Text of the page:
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Open Forum: Don't listen to the naysayers

Last Sunday, an Open Forum writer accused the Pequot Lakes School Board of trying to sneak the bonding vote through while the heavyweight taxpayers are absent. Nothing could be further from the truth. The simple fact is that Feb. 8, 2011 is the soonest that state law permits a bond referendum. And passing a referendum now would mean that construction could be completed by the beginning of the 2014-2015 school year. Further delay would likely push completion back until the next year.

A similar referendum failed last summer. Since then, classroom crowding has gotten worse. For example, based on increased elementary school enrollment this fall, another kindergarten class had to be added just as classes began. But don't take my word for it. Enrollment figures are public information and can be easily obtained through the district office. In fact, the district welcomes the opportunity to give voters as much information as possible to ensure an informed vote.

Don't waste time listening to naysayers spouting misinformation about the referendum. Eligible voters that winter in warmer climates can easily obtain an absentee ballot. Voters that need more complete information can visit the district's website or can attend one of five public meetings, which are listed on the home page. And voters that are inclined to vote in favor of the capital bond must make their wishes known by making every effort to vote on Feb. 8.

If the capital bond referendum fails, the school board will almost certainly have to use its contingent levy authority to make essential repairs and to create more adequate classroom space. The cost to taxpayers could be nearly as much as the cost under the capital bond, but with much less favorable terms. The need is not going away. Please vote yes on Feb. 8.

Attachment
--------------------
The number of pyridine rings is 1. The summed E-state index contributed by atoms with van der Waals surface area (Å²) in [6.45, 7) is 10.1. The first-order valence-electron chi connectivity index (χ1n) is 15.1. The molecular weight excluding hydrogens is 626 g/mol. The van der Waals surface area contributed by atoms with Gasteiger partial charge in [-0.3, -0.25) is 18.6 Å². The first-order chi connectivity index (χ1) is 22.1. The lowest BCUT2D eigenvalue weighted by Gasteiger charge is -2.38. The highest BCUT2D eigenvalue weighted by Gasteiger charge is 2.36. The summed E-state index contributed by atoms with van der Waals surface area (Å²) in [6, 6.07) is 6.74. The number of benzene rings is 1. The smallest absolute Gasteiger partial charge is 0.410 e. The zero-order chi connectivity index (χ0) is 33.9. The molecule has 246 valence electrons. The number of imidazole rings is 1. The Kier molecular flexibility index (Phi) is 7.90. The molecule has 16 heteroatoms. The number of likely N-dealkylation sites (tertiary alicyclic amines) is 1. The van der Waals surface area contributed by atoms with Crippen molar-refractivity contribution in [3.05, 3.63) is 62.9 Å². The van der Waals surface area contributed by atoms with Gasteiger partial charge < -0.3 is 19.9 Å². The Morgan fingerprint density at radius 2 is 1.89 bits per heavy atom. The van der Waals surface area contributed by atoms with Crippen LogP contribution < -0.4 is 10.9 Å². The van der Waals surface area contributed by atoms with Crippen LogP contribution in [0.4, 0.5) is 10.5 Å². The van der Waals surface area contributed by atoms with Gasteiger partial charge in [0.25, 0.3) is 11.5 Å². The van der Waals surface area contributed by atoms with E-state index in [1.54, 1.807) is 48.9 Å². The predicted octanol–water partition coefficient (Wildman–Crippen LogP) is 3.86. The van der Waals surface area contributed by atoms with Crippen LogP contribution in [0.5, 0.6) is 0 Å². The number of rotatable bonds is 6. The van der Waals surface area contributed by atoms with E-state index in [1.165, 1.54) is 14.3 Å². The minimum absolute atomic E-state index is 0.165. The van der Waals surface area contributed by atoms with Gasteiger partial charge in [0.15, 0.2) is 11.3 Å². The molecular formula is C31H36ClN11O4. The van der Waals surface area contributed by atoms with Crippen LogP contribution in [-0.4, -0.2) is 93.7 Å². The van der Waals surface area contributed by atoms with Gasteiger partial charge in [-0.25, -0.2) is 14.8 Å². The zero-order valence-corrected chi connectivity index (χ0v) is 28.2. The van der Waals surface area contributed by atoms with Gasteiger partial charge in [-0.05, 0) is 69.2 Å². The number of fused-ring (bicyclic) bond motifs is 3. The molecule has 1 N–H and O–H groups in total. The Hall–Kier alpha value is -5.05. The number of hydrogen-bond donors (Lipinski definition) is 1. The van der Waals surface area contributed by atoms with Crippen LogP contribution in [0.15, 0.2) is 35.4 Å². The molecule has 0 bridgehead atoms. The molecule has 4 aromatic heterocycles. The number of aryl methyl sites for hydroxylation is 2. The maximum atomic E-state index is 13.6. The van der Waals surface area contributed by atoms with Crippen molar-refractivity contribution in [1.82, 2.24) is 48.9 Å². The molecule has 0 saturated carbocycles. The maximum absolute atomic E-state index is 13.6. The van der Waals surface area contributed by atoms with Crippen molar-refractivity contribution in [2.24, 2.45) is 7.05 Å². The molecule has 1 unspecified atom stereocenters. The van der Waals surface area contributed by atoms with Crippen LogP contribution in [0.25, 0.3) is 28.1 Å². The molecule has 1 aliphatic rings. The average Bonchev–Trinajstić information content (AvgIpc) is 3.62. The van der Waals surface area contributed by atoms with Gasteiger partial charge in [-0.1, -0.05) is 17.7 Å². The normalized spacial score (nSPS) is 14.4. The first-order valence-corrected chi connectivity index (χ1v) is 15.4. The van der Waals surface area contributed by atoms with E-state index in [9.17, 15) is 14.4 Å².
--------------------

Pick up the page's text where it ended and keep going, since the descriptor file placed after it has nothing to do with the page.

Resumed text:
Jill Andersen

Breezy Point

Keeping secrets secret

While in the Army, I received a top secret security clearance and felt somewhat honored.

Secure classes were held in rooms with blacked out windows, covered with heavy metal mesh; guards standing by outside. This was during the Cold War with China and the Soviet Union, the two greatest threats to democracy (actually, primarily threats to corporate capitalism, I eventually learned and realized).

No paper or pens allowed: no note taking. Textbooks were kept in a heavy safe, given at the beginning of each day, collected at the end. Our class of seven waited while the instructors made sure each page of each book was intact, before locking them up again and releasing us.

One Saturday a sergeant, walking through the barracks of another class, spotted someone reading one of these top secret books! He flipped out, arrested the student, and after three days of refusing to believe it, verified the book was purchased in the local war surplus store. Several more were still there. Hmmm.

I told my dad this story, then learned I'd been in this top secret class before the FBI completed my clearance! Turns out also that the FBI sent some forms, etc. to my previous employers. One of them was nearly illiterate, but knew my dad, so asked him to fill it out! Dad said he wrote highly of me!

The FBI team visited my hometown and asked people I knew about me. Some confided later they told the FBI to scat - they didn't like government interference in their lives! Hard to believe anyone would do that in this Facebook age.

All too often government classifies things to keep them from the enemy": the people. We really need to elect a better class of Americans to office. WikiLeaks might be a good cleanser.

A. Martin